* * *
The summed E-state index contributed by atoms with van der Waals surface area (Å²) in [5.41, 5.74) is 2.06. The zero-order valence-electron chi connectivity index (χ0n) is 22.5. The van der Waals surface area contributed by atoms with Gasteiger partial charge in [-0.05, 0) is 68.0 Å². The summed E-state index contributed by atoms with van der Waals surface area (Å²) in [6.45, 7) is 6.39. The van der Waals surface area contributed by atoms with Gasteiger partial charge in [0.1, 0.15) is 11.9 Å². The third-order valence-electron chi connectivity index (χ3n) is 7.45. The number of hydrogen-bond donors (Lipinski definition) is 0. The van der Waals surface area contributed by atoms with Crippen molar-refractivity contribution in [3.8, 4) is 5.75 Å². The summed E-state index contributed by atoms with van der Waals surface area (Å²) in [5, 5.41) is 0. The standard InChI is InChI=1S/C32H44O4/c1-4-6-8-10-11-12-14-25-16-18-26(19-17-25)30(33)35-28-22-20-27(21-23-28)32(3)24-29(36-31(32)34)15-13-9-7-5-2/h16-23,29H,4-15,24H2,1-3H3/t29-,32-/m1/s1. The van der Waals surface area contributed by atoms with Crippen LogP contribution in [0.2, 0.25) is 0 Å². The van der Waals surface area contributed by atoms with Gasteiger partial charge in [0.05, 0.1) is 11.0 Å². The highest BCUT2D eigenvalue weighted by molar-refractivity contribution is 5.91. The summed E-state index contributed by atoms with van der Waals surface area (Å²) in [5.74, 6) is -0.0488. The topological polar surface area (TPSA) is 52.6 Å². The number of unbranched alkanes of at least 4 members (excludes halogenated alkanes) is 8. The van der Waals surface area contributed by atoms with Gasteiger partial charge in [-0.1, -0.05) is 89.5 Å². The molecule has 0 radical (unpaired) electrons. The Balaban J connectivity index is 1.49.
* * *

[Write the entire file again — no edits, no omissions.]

The summed E-state index contributed by atoms with van der Waals surface area (Å²) in [5.41, 5.74) is 2.06. The zero-order valence-electron chi connectivity index (χ0n) is 22.5. The van der Waals surface area contributed by atoms with Gasteiger partial charge in [-0.05, 0) is 68.0 Å². The summed E-state index contributed by atoms with van der Waals surface area (Å²) in [6.45, 7) is 6.39. The van der Waals surface area contributed by atoms with Gasteiger partial charge in [0.1, 0.15) is 11.9 Å². The third-order valence-electron chi connectivity index (χ3n) is 7.45. The number of hydrogen-bond donors (Lipinski definition) is 0. The van der Waals surface area contributed by atoms with Crippen molar-refractivity contribution in [3.8, 4) is 5.75 Å². The summed E-state index contributed by atoms with van der Waals surface area (Å²) in [5, 5.41) is 0. The standard InChI is InChI=1S/C32H44O4/c1-4-6-8-10-11-12-14-25-16-18-26(19-17-25)30(33)35-28-22-20-27(21-23-28)32(3)24-29(36-31(32)34)15-13-9-7-5-2/h16-23,29H,4-15,24H2,1-3H3/t29-,32-/m1/s1. The van der Waals surface area contributed by atoms with Crippen LogP contribution in [0.2, 0.25) is 0 Å². The van der Waals surface area contributed by atoms with Gasteiger partial charge in [0.05, 0.1) is 11.0 Å². The highest BCUT2D eigenvalue weighted by molar-refractivity contribution is 5.91. The summed E-state index contributed by atoms with van der Waals surface area (Å²) in [5.74, 6) is -0.0488. The topological polar surface area (TPSA) is 52.6 Å². The number of unbranched alkanes of at least 4 members (excludes halogenated alkanes) is 8. The van der Waals surface area contributed by atoms with Gasteiger partial charge in [-0.1, -0.05) is 89.5 Å². The molecule has 0 radical (unpaired) electrons. The Balaban J connectivity index is 1.49.